Back in 2012, I attempted an original character I called Ralphie. I loved the design I had in my head but it just didn’t seem to translate into the puppet. It was big, bulky, and awkward.
A few months back, I decided to rebuild the puppet as I had wanted it the first time. I put a lot of work into each stage of this build. Many prototype puppet heads and bodies were made and sacrificed for this project. I even put in entrance rings in the base of the foam skull and the base of the body with a mesh sleeve inside for comfort.
The first thing I wanted was a distinguished fur look. So, I boiled and textured the original type of fur to give it a more matted look.
As always, I can be contacted through email at firstname.lastname@example.org I hope you’ve enjoyed seeing a bit of my process.
So pleased to announce my latest project. This is a very different build than what I am accustomed to and I look forward to the challenges. This is a full, toddler sized posable figure being made for a photographer who uses the character in their logo. He wants to be able to take the figure out into public and photograph it to promote his business. I love it. Can’t wait to update with pictures of the build.
I’m so excited for this guy to find his hime in Denmark. I loved working on him. It has taken a while because I sent him out for costuming but I love the overall effect. Below are a few pictures of the finished product. In the last of these pictures, you see a more broad view of the puppet as well as how it operates. The costuming was made custom so as to fit the “live hand” style of puppetry.
As always, if you are interested in custom puppet work, contact me with your idea at email@example.com
This guy is for Monstertreehouseclub.com I loved the design they sent me and got straight to work. It has taken a lot of time to pattern out a shape I found suitable, and to texture the fur. I love the way this puppet is turning out and I cannot wait to finish.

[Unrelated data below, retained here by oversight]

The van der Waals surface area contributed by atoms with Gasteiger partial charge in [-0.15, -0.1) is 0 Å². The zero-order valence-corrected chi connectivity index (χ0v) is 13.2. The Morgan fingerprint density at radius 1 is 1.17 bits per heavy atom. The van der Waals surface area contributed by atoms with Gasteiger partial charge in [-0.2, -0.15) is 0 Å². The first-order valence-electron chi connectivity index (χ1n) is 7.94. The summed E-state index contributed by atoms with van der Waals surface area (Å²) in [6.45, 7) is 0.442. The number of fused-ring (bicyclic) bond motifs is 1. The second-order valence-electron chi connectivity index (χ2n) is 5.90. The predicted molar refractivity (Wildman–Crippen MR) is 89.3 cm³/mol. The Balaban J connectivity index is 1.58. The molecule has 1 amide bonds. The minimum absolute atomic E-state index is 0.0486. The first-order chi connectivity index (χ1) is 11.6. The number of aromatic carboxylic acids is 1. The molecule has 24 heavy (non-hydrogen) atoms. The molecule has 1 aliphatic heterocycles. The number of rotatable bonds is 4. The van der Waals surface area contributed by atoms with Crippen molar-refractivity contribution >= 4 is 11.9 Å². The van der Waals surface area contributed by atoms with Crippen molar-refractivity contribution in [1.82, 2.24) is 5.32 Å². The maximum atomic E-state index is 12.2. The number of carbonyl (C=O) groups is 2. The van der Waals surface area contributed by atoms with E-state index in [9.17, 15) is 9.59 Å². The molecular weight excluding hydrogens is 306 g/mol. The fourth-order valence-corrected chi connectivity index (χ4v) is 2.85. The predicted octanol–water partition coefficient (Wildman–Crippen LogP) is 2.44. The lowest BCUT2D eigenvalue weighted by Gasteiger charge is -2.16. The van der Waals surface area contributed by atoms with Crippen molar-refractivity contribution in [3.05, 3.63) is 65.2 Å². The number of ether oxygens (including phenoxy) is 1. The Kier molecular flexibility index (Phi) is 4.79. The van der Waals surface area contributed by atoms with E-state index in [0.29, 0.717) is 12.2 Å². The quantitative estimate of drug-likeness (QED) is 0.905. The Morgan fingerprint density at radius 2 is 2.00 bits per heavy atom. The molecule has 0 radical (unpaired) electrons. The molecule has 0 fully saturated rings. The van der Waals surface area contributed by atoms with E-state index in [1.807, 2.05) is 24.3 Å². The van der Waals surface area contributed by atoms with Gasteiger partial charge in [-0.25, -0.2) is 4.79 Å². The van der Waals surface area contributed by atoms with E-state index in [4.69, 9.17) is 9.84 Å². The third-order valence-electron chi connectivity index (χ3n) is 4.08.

So, the Toyota dealership in Bowling Green, KY asked Sublime Media Group to produce a series of puppet spots for his business. Here is the resulting hard work of the entire crew in the first two of three commercials.
In this first add, I played the monster interviewer. I had so much fun performing the character because he takes up so much room on the screen. It really gives him a sense of stage presence that smaller puppets can’t quite match. The monster was a design of my own, simple and fun. He had been built long before landing this gig. So we costumed him appropriately and gave him a microphone.
I used so many of the puppeteering techniques I learned at my Sesame Street Puppeteer Workshop journey. Notice how important the immediate focus of the eyes is in every shot. Specifically at the end where the puppet HAD to turn directly to the camera. Had he not, the shot would have been far less convincing. I practiced the movement over and over until I was able to do it without effort. I am thankful to be working with a director and crew that understand the needs of a puppet on screen and allow me so much creative input.
The second spot was very different. Again, the owner is seen in the add but this time we use three characters interacting in the same frames. I played Clyde the cat while David Hosay plays Sid the Squirrel and our director fills in as Bernie the goat.
The car shots were VERY difficult to get and a lot went into them. Part of being a puppeteer is learning how to get uncomfortable. Was it all worth it? Judge for yourself.
So I have continued work on these characters and wanted to share some progress on this guy. I am told the character is a weatherman. His costuming will be awesome, and I can’t wait to add his facial features. I went through a very long patterning process to get the head shape I wanted, but I’m finally happy.
This project requires a lot of hand stitching to properly contour to the shape of the foam. Can’t say I mind. I find hand stitching to be a very relaxing activity.
The next step will be to attach the head to the body and get his costuming work done when the arms are built.
And as always, if you have custom puppet creation needs, feel free to email me at firstname.lastname@example.org so that we can discuss your idea and quote you a price.
Here are the two commercials we shot featuring the bed bug puppets I built. The shorter bug is performed by me, while the other bug is performed by David Hosay. Both pieces turned out to be really great local spots. It took about five hours of shooting to get both of these. Much thanks to our director Austin Albany and everyone who worked on this. Enjoy! For more cool stuff, check out http://sublimemediagroup.com/ And watch for us again soon as we use puppet characters I have built in the past for some very cool ads for a local Toyota dealership.